On top of this you also automatically lose 1HP each day in the castle, and there are occasionally random harmful events that only apply to those in the castle. For instance, one of my deaths was from a lightning strike cast by the king before my next turn. I guess the answer to most of these is just to stack health, but it seems a lot more difficult than just winning by default as the prestige leader. Breaching the castle successfully (for any of the other three win conditions) is much harder than just passively preventing other players from completing the game.

This is especially true with certain cards you draw, which allow you to inflict damage on other players without being anywhere near them (although certain cards do inflict more damage the closer you are). These cards, combined with the low amount of movement make the game feel a lot less engaging between the players - since you're not frequently getting into direct conflict with other people. Most of the fights you play out will be with AI hazards like guards and dragons.

My final small complaint is the combat itself. The dice have six sides, each with a different symbol. And they also scatter wildly around the board, tending to flop around a bit after they should have stopped rolling. This was pretty confusing and made it hard to read and get a quick idea of what had just happened in the battle, compared to other dice games. I think this is one thing the PC version of the Witcher Board Game does really well.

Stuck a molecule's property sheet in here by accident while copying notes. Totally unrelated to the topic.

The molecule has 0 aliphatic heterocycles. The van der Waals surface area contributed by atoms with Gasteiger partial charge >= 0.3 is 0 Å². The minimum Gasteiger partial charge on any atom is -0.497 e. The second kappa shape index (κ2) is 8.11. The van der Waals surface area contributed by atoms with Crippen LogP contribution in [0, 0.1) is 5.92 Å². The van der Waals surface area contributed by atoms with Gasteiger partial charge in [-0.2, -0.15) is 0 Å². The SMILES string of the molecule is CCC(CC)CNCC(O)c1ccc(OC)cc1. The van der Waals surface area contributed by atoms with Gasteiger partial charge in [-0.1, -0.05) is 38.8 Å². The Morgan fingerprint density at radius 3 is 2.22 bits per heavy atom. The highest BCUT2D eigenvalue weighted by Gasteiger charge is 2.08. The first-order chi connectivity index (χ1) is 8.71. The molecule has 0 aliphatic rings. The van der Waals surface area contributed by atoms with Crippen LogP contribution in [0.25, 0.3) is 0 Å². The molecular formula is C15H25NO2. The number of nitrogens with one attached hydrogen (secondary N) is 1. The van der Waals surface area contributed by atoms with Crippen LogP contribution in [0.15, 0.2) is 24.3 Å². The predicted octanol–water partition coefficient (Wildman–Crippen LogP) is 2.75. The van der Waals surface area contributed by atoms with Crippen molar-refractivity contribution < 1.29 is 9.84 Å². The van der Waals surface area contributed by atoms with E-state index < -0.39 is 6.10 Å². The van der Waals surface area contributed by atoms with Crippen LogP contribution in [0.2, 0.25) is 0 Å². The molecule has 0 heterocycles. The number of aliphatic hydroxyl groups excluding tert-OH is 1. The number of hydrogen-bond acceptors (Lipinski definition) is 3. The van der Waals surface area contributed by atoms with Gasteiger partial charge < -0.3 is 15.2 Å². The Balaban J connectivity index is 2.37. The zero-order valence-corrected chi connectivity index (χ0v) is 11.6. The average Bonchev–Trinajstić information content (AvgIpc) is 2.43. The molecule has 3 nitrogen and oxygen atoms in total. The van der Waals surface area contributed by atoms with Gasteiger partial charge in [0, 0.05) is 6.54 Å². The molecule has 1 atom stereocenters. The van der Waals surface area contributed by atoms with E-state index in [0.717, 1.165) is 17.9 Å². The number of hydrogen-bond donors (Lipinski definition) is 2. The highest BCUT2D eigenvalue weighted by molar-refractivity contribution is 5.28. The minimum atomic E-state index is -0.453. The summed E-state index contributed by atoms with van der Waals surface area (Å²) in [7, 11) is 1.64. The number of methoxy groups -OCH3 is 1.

There are a lot of complications and randomizations that I haven't detailed here, from extra uses like "burning" the cards to how the "rot" mechanic works compared to normal health. But this should at least give you a general idea of why I feel like the game is far more flawed and far less engaging than it should be. I really wish the game mechanics were as polished as the visual style.

Synopsis:Pretty game, with atrocious depth-of-field effects and an unbalanced set of win conditions. The low movement speed seems to ruin multiple game aspects.

Dead Effect [Steam store page]
This game is kind of a mess of balance and timing issues that make it feel bland and sloppy. I'd highly recommend buying something like Killing Floor instead.

The slow bullet travel time makes it feel a bit like playing a multiplayer-FPS with laggy internet - the zombies can often move a few frames before your bullet reaches them. It takes 6 frames at 60 frames-per-second for the bullet to travel roughly 30 feet - which means it's only traveling about 300 ft/sec. A typical handgun is 3-4 times that fast.

Here's a comparison between Killing Floor and this game - note how the KF bullet hits immediately, but even the tracer is 50% faster than the DeadEffect projectile.

For me this made the game feel like the bullets were often missing when they should have been a hit, combined with the slow death animations for headshots. For example, if you shoot two bullets in a row the second bullet will hit around the same time the head explodes from the first shot.

I'm honestly not sure if the accuracy problem was even due to this bullet lag - it may be from bad hit box calculations. You can see how blood sprays from weird spots on this slightly tougher zombie as I shoot him multiple times.

On top of that the reloading is incredibly slow, as is the grenade throwing animation. This can be particularly deadly since grenades explode immediately on impact, regardless of distance tossed. So if you accidentally throw one at your own feet you'll just blow yourself up.

Synopsis:The aiming isn't particularly accurate, but the lag on the death animations for headshots is really what wastes a ton of ammo and ruins the experience.